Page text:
But even sixth grade starts to feel like life stinks. Grace discovers she's not in the same home room with her best friend. New girl Kiki moves onto the scene and starts acting like the boss of the whole sixth grade. And the handsome new teacher seems way too interested in Grace's mother.
Grace agrees to be a candidate for class president only to stop Kiki from winning. She regrets accepting Kiki's bet that if Kiki wins the election, she gets to tell Grace what to do for the whole school year. It takes some inspiration from her school project about René Descartes and his "I think, therefore I am" beliefs to help Grace keep her sixth-grade experience from totally going down the toilet.
|Product dimensions:||5.25(w) x 8.00(h) x 0.34(d)|
About the Author
Ann grew up in Connecticut, where she graduated from The Morgan School and Quinnipiac University. She now lives in Oregon with her husband, who was her high-school sweetheart. Their wonderful daughter is grown, married and gainfully employed, and has given Ann her only grand-dog, Puff, a bloodhound-Rottweiler-beagle mix and six grand-kitties. While she misses the East Coast, especially houses built before 1900, she enjoys the green valleys, fresh air and low humidity in the Willamette Valley of Oregon. Ann loves cats, walking, the Oregon Ducks and working in her back yard. In addition to stories and books for children and young adults, Ann also writes copy for humorous and conventional greeting cards.
Most Helpful Customer Reviews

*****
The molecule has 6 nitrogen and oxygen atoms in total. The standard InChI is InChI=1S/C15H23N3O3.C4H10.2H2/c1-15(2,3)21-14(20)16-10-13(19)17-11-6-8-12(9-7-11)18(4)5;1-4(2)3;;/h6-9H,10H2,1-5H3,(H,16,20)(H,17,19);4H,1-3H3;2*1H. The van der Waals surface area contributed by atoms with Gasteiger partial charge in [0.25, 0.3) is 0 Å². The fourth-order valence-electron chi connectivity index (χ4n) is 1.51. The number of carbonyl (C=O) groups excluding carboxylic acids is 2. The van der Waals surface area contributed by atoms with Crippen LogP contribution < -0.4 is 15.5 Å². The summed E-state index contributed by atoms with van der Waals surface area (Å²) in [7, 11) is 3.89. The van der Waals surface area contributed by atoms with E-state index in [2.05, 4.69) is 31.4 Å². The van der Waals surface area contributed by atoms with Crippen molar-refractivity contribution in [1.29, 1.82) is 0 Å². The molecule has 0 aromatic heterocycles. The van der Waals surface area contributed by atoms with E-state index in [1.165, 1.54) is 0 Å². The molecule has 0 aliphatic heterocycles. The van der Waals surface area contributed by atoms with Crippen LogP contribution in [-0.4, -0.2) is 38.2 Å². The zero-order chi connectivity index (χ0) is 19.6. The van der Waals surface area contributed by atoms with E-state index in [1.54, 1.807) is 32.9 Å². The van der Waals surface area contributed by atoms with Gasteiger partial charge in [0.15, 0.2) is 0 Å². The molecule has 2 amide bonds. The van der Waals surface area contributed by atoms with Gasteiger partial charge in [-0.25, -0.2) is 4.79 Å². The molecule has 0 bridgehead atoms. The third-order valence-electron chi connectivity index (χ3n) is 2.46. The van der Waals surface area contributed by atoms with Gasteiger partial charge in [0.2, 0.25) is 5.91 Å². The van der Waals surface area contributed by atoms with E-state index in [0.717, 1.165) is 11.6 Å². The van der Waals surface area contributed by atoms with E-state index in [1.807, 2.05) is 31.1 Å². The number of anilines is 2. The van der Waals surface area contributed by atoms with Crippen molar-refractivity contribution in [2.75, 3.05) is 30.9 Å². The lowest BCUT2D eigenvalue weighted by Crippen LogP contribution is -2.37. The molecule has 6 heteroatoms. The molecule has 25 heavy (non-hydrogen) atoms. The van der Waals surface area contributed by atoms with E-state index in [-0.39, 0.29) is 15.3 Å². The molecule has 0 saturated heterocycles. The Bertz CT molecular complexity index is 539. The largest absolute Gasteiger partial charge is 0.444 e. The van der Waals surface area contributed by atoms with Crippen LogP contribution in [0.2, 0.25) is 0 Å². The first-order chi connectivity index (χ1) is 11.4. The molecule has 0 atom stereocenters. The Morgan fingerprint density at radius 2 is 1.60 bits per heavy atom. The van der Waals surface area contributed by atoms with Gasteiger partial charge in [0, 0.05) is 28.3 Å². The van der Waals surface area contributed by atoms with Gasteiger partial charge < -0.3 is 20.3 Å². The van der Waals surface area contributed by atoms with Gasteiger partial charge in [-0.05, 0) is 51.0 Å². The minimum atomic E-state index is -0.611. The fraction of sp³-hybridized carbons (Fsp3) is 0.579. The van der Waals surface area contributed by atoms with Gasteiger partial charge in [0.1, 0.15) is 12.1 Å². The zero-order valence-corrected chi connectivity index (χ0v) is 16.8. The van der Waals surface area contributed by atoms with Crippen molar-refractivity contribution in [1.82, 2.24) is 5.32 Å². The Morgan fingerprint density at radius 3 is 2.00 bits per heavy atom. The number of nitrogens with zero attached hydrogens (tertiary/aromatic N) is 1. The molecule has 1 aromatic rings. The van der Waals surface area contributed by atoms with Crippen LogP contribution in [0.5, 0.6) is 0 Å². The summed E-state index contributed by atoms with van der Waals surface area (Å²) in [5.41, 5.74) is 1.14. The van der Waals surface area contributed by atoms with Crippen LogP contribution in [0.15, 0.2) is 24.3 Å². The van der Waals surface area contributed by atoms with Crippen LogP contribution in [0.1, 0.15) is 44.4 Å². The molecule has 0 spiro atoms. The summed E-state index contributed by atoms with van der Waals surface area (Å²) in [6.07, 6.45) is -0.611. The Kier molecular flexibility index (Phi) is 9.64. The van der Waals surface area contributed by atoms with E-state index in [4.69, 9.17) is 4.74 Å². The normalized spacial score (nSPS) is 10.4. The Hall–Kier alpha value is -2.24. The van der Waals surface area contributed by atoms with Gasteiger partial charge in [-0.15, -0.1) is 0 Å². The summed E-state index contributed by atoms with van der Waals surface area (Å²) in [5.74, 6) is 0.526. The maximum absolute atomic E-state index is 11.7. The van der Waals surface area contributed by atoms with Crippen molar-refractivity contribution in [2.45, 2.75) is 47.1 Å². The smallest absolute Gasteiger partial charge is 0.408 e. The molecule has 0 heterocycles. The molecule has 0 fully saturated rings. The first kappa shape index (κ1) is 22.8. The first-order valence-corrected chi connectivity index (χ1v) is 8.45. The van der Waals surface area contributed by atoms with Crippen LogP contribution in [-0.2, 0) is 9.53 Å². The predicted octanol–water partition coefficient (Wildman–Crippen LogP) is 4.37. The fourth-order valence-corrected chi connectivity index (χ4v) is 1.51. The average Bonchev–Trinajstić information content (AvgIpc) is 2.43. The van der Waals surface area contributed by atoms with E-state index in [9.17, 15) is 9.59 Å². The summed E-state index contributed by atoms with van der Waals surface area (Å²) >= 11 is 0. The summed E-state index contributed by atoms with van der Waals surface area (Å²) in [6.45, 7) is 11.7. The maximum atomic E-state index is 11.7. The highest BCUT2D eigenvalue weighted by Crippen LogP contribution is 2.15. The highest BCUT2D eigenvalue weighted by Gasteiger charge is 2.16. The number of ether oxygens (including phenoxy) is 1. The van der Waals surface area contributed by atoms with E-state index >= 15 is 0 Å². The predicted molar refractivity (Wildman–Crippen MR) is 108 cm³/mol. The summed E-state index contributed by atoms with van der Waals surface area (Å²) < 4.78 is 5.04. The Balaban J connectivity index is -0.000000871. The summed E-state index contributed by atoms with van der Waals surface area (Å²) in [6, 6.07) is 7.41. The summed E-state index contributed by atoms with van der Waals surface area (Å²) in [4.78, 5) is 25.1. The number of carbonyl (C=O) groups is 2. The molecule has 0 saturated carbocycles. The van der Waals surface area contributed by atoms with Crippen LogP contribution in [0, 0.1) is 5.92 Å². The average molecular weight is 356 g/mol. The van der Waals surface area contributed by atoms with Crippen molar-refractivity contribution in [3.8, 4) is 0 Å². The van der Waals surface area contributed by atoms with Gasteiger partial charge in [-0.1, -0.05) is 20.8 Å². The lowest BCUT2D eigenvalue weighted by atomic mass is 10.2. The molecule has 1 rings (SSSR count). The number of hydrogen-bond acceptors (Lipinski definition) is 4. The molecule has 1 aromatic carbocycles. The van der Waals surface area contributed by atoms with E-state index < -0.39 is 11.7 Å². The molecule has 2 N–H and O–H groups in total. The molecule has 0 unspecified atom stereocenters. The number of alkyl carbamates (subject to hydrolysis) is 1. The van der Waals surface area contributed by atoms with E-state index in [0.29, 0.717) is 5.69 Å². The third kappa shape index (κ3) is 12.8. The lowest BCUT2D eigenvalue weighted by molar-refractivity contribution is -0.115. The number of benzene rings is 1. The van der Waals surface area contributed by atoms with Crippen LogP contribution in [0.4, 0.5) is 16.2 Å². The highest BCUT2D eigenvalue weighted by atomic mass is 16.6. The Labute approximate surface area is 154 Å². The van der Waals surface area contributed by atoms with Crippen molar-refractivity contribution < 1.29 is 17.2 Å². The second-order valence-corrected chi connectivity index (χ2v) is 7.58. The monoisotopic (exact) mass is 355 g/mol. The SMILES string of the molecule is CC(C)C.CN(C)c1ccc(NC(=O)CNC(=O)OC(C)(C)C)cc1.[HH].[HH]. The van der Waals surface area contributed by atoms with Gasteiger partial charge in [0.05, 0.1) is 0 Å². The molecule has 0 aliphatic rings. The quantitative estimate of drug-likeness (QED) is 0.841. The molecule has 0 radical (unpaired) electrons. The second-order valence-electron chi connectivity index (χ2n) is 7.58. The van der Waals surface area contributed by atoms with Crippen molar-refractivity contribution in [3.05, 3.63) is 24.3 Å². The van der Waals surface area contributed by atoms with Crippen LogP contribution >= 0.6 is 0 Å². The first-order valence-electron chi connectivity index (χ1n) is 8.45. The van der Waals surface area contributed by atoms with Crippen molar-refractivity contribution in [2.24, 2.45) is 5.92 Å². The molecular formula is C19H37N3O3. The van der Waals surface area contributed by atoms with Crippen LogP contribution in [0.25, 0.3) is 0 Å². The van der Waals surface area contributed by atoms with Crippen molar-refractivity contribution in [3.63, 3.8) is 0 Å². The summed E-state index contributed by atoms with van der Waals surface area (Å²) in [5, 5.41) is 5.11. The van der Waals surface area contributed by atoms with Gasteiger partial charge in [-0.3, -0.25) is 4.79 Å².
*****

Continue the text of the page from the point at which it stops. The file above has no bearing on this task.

Impressions I took the day off today to be a sixth grader again. It was much more fun the second time around. This first person narrative about life in the sixth grade is wonderful and enlightening. I don’t remember my 12th year being so fun filled with drama and intrigue. Spending time in the head of a bright intelligent and enthusiastic sixth grader….the immediate descriptive is wow. There’s never a dull moment when the most important year of her life starts with a new teacher (who has eyes for mom), and a campaign for class presidency garners challenges of new friends and urgency of purpose. And to top it all off after a year’s absence Greta’s wayward father returns home. How much can a girl take? A lot when you have smart friends and a quick imagination. Growing into adulthood is one big learning curve. But Greta the Great learned how to tackle problematic moments that required honesty, awareness, and love. The author created a charming telling wrapped around the ordinaries of being in the 6th grade. I so love it when an author surprises. Story/Plot/Conflict Assuming responsibility for what Greta thought was most important became a turning point in her life. The freedom of being an individual and fighting for what she deemed right led this sixth grader on a learning curve that reached beyond the classroom. All things difficult about coming of age begin to revolve around a school project. Greta comes to understand that even when life throws you unexpected curves, a loving creative mother, clever friends, lessons in honesty and integrity blended with an innate ability to think outside the box wins the day. But achieving good outcomes means defeating the specter of the unexpected. A mishap preventing a school project’s reveal ignites a happy whirlwind of discovered friendships and a renewal of commitments. Main Characterizations Greta Zipp is the hero of this story and my new teacher of life’s most valuable lessons. Turns out, she is the best boss of the sixth grade. Critiques The flow was nice and even which made the reading a delight. Genre: This is a heartwarming read for all audiences.